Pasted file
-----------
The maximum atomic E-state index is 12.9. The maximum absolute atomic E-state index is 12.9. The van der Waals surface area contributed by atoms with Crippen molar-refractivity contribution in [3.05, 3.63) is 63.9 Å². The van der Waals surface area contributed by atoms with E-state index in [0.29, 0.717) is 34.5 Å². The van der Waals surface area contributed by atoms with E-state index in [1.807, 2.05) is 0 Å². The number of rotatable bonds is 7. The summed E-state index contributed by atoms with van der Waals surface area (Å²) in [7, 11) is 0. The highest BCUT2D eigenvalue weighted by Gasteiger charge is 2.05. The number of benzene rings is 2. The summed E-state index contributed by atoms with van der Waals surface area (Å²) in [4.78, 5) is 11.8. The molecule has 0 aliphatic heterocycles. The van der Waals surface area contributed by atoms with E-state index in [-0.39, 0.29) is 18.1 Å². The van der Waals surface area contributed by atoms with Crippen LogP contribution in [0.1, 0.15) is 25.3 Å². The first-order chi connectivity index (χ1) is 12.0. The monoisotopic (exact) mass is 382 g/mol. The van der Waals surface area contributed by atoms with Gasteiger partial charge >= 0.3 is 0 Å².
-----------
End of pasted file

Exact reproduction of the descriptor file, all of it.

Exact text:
The maximum atomic E-state index is 12.9. The maximum absolute atomic E-state index is 12.9. The van der Waals surface area contributed by atoms with Crippen molar-refractivity contribution in [3.05, 3.63) is 63.9 Å². The van der Waals surface area contributed by atoms with E-state index in [0.29, 0.717) is 34.5 Å². The van der Waals surface area contributed by atoms with E-state index in [1.807, 2.05) is 0 Å². The number of rotatable bonds is 7. The summed E-state index contributed by atoms with van der Waals surface area (Å²) in [7, 11) is 0. The highest BCUT2D eigenvalue weighted by Gasteiger charge is 2.05. The number of benzene rings is 2. The summed E-state index contributed by atoms with van der Waals surface area (Å²) in [4.78, 5) is 11.8. The molecule has 0 aliphatic heterocycles. The van der Waals surface area contributed by atoms with E-state index in [-0.39, 0.29) is 18.1 Å². The van der Waals surface area contributed by atoms with Crippen LogP contribution in [0.1, 0.15) is 25.3 Å². The first-order chi connectivity index (χ1) is 12.0. The monoisotopic (exact) mass is 382 g/mol. The van der Waals surface area contributed by atoms with Gasteiger partial charge >= 0.3 is 0 Å².